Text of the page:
Us girls worked hard to keep our cabins clean, as the “Clean Cabin” award was coveted and brought privileges such as first in line for meals and no dishwashing. Of course, it was rare that a boy’s cabin would win that prize! There were lots of other daily and weekly prizes for sports and Bible studies. In sports, I was able to help my team win prizes in swimming competitions. I was a good swimmer and also had the advantage of coming from one of the only schools in the area with a swimming pool. However, I was terrible in softball and begged to be put on the shuffle board team instead!
The dining hall was huge and the food was good, cooked from scratch by local ladies. At lunchtime it was always exciting if you got mail. Then the dean would get up to make general announcements and … do you remember the song?
Announcements, announcements, a-nowwwwwww-ncments! A terrible way to die, a terrible way to die, a terrible death to talk to death, a terrible way to die! Announcements, announcements, a-nowwwwwww-ncments!
Just when he thought we were done and start to talk, of course the song would start again! You had to have a good sense of humor to be a dean at church camp. I wonder if they still sing that song? After lunch we had a free period and if you had a little money you could shop in the commissary for candy, pencils, paper, books. Tootsie Rolls and Sugar Daddys were popular since they were cheap and didn’t melt like other chocolate treats. You could make a Sugar Daddy last for days! After lunch break was a nice time to gossip with friends or take a little nap.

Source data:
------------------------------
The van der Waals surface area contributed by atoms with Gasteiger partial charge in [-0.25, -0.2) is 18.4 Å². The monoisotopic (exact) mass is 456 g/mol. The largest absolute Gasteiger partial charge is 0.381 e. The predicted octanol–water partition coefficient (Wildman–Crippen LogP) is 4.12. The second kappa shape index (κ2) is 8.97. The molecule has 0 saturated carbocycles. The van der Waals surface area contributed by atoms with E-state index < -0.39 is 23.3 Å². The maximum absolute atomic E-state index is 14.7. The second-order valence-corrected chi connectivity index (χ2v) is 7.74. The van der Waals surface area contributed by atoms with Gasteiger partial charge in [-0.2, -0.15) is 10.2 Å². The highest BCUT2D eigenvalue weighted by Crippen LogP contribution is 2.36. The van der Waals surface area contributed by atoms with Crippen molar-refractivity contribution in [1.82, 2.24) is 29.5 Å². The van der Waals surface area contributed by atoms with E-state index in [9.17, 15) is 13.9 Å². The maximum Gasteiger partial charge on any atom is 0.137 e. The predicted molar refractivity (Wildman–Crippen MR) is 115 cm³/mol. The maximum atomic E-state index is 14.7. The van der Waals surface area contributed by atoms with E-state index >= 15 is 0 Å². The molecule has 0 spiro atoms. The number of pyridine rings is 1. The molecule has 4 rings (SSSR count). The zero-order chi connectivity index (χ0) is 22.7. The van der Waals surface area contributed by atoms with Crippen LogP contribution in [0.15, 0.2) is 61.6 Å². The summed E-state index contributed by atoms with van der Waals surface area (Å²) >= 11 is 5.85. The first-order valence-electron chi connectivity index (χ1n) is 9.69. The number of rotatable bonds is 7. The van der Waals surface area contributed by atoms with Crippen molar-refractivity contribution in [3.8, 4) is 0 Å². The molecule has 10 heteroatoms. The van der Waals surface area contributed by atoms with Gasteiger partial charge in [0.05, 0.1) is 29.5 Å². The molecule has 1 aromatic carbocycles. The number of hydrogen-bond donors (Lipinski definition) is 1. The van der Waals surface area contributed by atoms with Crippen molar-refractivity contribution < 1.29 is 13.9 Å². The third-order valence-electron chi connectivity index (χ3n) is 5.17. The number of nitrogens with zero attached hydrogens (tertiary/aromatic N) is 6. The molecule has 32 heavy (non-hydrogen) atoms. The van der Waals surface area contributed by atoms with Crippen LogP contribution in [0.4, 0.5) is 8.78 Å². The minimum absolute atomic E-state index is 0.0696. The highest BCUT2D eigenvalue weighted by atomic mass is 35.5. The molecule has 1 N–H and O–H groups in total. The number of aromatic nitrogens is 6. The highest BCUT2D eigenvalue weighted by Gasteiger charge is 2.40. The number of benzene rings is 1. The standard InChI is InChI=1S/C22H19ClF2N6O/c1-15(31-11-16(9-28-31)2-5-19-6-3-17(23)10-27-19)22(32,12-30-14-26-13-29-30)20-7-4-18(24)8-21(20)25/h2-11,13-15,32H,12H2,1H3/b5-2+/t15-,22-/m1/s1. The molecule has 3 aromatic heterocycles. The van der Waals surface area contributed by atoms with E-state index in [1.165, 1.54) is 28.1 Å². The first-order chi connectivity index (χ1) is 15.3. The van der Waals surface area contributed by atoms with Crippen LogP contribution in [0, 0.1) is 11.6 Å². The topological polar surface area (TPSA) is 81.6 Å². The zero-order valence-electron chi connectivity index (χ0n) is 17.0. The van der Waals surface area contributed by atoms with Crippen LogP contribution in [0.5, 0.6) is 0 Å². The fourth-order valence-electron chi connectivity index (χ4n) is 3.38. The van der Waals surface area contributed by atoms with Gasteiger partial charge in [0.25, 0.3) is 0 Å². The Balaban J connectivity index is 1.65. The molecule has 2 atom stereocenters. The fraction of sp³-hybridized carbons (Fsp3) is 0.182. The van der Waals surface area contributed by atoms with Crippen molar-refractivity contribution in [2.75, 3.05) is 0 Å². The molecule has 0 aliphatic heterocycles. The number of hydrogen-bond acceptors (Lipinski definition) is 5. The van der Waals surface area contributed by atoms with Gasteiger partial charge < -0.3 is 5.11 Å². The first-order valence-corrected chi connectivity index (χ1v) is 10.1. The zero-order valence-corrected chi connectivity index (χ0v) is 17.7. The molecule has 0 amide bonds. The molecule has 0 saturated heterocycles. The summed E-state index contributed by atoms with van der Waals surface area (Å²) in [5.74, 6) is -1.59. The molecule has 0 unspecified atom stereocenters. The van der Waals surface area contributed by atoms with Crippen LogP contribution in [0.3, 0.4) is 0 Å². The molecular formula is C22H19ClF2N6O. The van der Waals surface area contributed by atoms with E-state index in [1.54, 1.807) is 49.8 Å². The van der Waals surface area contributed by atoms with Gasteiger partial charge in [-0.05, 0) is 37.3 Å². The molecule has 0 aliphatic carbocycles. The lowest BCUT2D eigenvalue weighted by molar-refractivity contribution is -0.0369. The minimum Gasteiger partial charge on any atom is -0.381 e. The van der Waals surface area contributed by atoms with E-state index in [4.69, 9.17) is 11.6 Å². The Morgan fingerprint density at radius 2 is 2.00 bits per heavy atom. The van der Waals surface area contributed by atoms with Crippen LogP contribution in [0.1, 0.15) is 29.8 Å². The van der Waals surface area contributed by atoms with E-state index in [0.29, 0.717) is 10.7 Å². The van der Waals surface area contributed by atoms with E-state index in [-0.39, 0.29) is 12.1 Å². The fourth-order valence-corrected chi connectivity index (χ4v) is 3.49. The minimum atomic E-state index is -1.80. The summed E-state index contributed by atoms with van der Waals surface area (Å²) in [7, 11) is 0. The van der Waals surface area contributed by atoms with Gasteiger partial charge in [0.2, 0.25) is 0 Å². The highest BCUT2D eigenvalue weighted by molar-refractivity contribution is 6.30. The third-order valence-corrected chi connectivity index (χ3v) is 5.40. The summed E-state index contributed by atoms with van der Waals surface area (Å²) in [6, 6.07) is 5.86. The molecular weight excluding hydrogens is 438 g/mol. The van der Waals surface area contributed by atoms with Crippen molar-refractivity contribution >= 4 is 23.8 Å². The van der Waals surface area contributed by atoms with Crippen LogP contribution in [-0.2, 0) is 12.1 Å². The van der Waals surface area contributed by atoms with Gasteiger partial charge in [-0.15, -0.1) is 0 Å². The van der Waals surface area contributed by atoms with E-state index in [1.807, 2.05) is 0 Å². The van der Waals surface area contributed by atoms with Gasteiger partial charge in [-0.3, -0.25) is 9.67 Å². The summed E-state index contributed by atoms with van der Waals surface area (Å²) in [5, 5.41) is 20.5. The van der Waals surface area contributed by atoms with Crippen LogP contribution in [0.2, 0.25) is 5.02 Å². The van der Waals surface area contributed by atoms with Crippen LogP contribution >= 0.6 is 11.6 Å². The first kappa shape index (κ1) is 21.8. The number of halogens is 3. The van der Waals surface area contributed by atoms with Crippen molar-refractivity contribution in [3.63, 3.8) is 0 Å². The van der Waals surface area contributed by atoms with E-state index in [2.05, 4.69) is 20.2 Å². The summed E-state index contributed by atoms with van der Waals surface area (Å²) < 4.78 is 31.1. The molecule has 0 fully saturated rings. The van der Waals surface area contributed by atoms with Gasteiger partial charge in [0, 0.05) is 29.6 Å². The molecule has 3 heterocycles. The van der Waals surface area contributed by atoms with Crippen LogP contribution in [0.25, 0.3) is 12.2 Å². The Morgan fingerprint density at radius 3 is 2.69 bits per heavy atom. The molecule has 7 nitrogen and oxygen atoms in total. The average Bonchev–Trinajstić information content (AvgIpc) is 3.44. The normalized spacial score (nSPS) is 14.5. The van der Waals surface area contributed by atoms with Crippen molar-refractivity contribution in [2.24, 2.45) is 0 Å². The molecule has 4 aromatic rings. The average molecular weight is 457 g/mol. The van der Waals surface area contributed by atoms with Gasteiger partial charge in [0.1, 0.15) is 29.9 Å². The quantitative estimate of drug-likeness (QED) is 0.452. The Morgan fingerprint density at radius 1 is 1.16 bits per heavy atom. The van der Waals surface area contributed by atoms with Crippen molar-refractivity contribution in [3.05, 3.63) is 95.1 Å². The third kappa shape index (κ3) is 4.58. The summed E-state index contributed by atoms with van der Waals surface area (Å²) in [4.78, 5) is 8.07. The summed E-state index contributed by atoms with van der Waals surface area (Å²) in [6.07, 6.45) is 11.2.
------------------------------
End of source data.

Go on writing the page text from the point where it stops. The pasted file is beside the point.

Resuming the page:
The weeks of camp were set up by age group. Third through sixth grades, seventh and eight grades, freshman week, high school weeks. All weeks were co-ed. I always checked with my friends before signing up to make sure we ended up there the same week. Some deans were popular and we would try to get their week. Counselors had followers too. Crushes were common. Like most co-ed camps, boy/girl pairings were common. I met some nice boys there myself but I never took one home!
I never wanted to go home at the end of the week. Friday nights and Saturday mornings were very emotional - we would all be crying because we were leaving some of our good friends for another year. We did not have cell phones or Facebook. Calling someone long distance was reserved for emergencies. Most of us were too young to drive or did not have a car. We had to communicate in a more “primitive” way, using the US Postal Service. Some letter writing commenced after camp but as we drifted back into our “real” lives it usually stopped. Until planning for next summer’s camp began.
Butler Springs Christian Camp and Retreat Center is a very different place today. In many ways, it is so much better, with more activities and modern facilities to accommodate a broader range of campers, children and adults. But their mission remains the same, and I hope today’s kids are having as much fun and making great friends there as I did during my youth.